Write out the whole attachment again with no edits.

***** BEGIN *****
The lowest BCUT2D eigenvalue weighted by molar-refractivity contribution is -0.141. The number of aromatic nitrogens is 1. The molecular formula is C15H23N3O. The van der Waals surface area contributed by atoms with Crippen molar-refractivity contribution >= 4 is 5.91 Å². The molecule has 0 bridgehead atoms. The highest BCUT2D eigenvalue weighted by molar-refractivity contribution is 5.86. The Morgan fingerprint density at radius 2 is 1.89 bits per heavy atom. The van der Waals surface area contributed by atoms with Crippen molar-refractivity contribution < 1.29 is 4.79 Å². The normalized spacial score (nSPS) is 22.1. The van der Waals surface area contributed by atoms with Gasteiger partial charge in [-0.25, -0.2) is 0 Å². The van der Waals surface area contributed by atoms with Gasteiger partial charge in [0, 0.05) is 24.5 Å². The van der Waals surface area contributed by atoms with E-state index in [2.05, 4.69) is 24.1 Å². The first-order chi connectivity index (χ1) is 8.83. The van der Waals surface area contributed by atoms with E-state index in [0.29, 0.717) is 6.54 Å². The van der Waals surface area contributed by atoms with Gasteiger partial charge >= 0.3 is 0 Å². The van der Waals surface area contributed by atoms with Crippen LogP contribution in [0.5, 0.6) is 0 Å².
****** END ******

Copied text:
The lowest BCUT2D eigenvalue weighted by molar-refractivity contribution is -0.141. The number of aromatic nitrogens is 1. The molecular formula is C15H23N3O. The van der Waals surface area contributed by atoms with Crippen molar-refractivity contribution >= 4 is 5.91 Å². The molecule has 0 bridgehead atoms. The highest BCUT2D eigenvalue weighted by molar-refractivity contribution is 5.86. The Morgan fingerprint density at radius 2 is 1.89 bits per heavy atom. The van der Waals surface area contributed by atoms with Crippen molar-refractivity contribution < 1.29 is 4.79 Å². The normalized spacial score (nSPS) is 22.1. The van der Waals surface area contributed by atoms with Gasteiger partial charge in [-0.25, -0.2) is 0 Å². The van der Waals surface area contributed by atoms with Gasteiger partial charge in [0, 0.05) is 24.5 Å². The van der Waals surface area contributed by atoms with E-state index in [2.05, 4.69) is 24.1 Å². The first-order chi connectivity index (χ1) is 8.83. The van der Waals surface area contributed by atoms with E-state index in [0.29, 0.717) is 6.54 Å². The van der Waals surface area contributed by atoms with Gasteiger partial charge >= 0.3 is 0 Å². The van der Waals surface area contributed by atoms with Crippen LogP contribution in [0.5, 0.6) is 0 Å².